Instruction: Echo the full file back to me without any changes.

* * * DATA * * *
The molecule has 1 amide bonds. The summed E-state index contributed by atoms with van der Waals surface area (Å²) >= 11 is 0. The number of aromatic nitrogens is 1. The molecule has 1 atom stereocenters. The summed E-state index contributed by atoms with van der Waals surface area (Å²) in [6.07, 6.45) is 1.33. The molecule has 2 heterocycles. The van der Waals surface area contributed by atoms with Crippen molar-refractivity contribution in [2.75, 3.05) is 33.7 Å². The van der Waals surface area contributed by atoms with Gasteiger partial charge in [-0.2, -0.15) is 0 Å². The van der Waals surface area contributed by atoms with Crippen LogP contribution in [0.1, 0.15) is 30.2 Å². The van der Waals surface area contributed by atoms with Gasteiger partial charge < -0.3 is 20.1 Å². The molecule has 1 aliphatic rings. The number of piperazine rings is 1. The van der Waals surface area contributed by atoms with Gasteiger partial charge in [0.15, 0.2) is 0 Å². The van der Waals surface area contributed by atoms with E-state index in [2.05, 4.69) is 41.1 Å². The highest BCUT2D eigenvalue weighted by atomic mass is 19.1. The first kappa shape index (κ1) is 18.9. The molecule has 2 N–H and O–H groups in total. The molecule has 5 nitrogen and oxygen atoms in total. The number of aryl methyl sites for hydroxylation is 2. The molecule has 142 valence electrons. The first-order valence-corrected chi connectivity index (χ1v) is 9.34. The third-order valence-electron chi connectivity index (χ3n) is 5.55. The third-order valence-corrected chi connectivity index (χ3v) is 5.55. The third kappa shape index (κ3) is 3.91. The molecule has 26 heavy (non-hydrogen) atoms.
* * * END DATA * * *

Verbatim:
The molecule has 1 amide bonds. The summed E-state index contributed by atoms with van der Waals surface area (Å²) >= 11 is 0. The number of aromatic nitrogens is 1. The molecule has 1 atom stereocenters. The summed E-state index contributed by atoms with van der Waals surface area (Å²) in [6.07, 6.45) is 1.33. The molecule has 2 heterocycles. The van der Waals surface area contributed by atoms with Crippen molar-refractivity contribution in [2.75, 3.05) is 33.7 Å². The van der Waals surface area contributed by atoms with Gasteiger partial charge in [-0.2, -0.15) is 0 Å². The van der Waals surface area contributed by atoms with Crippen LogP contribution in [0.1, 0.15) is 30.2 Å². The van der Waals surface area contributed by atoms with Gasteiger partial charge < -0.3 is 20.1 Å². The molecule has 1 aliphatic rings. The number of piperazine rings is 1. The van der Waals surface area contributed by atoms with Gasteiger partial charge in [0.15, 0.2) is 0 Å². The van der Waals surface area contributed by atoms with E-state index in [2.05, 4.69) is 41.1 Å². The highest BCUT2D eigenvalue weighted by atomic mass is 19.1. The first kappa shape index (κ1) is 18.9. The molecule has 2 N–H and O–H groups in total. The molecule has 5 nitrogen and oxygen atoms in total. The number of aryl methyl sites for hydroxylation is 2. The molecule has 142 valence electrons. The first-order valence-corrected chi connectivity index (χ1v) is 9.34. The third-order valence-electron chi connectivity index (χ3n) is 5.55. The third-order valence-corrected chi connectivity index (χ3v) is 5.55. The third kappa shape index (κ3) is 3.91. The molecule has 26 heavy (non-hydrogen) atoms.